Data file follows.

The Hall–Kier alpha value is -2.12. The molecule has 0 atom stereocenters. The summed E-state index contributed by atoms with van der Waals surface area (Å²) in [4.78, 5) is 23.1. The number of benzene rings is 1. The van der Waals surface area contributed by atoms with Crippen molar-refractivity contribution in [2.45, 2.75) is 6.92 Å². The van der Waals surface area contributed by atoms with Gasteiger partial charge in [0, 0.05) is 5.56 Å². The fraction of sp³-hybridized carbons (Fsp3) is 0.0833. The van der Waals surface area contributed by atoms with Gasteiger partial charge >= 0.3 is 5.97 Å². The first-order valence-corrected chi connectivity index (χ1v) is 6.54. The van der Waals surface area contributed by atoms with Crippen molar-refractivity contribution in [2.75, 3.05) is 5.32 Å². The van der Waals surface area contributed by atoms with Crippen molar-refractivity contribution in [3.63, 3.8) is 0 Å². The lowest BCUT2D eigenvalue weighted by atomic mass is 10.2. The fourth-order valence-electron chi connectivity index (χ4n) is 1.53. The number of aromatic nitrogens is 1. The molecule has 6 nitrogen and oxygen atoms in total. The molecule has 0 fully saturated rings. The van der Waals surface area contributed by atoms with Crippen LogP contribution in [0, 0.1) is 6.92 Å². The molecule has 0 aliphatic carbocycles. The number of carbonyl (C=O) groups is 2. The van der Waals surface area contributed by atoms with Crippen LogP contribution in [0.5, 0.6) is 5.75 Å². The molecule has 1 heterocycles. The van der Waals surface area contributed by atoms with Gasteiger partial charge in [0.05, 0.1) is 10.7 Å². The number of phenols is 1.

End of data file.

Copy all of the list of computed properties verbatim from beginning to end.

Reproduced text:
The Hall–Kier alpha value is -2.12. The molecule has 0 atom stereocenters. The summed E-state index contributed by atoms with van der Waals surface area (Å²) in [4.78, 5) is 23.1. The number of benzene rings is 1. The van der Waals surface area contributed by atoms with Crippen molar-refractivity contribution in [2.45, 2.75) is 6.92 Å². The van der Waals surface area contributed by atoms with Gasteiger partial charge in [0, 0.05) is 5.56 Å². The fraction of sp³-hybridized carbons (Fsp3) is 0.0833. The van der Waals surface area contributed by atoms with Gasteiger partial charge >= 0.3 is 5.97 Å². The first-order valence-corrected chi connectivity index (χ1v) is 6.54. The van der Waals surface area contributed by atoms with Crippen molar-refractivity contribution in [2.75, 3.05) is 5.32 Å². The van der Waals surface area contributed by atoms with Crippen molar-refractivity contribution in [3.63, 3.8) is 0 Å². The lowest BCUT2D eigenvalue weighted by atomic mass is 10.2. The fourth-order valence-electron chi connectivity index (χ4n) is 1.53. The number of aromatic nitrogens is 1. The molecule has 6 nitrogen and oxygen atoms in total. The molecule has 0 fully saturated rings. The van der Waals surface area contributed by atoms with Crippen LogP contribution in [0, 0.1) is 6.92 Å². The molecule has 0 aliphatic carbocycles. The number of carbonyl (C=O) groups is 2. The van der Waals surface area contributed by atoms with Crippen LogP contribution in [0.5, 0.6) is 5.75 Å². The molecule has 1 heterocycles. The van der Waals surface area contributed by atoms with Gasteiger partial charge in [0.05, 0.1) is 10.7 Å². The number of phenols is 1.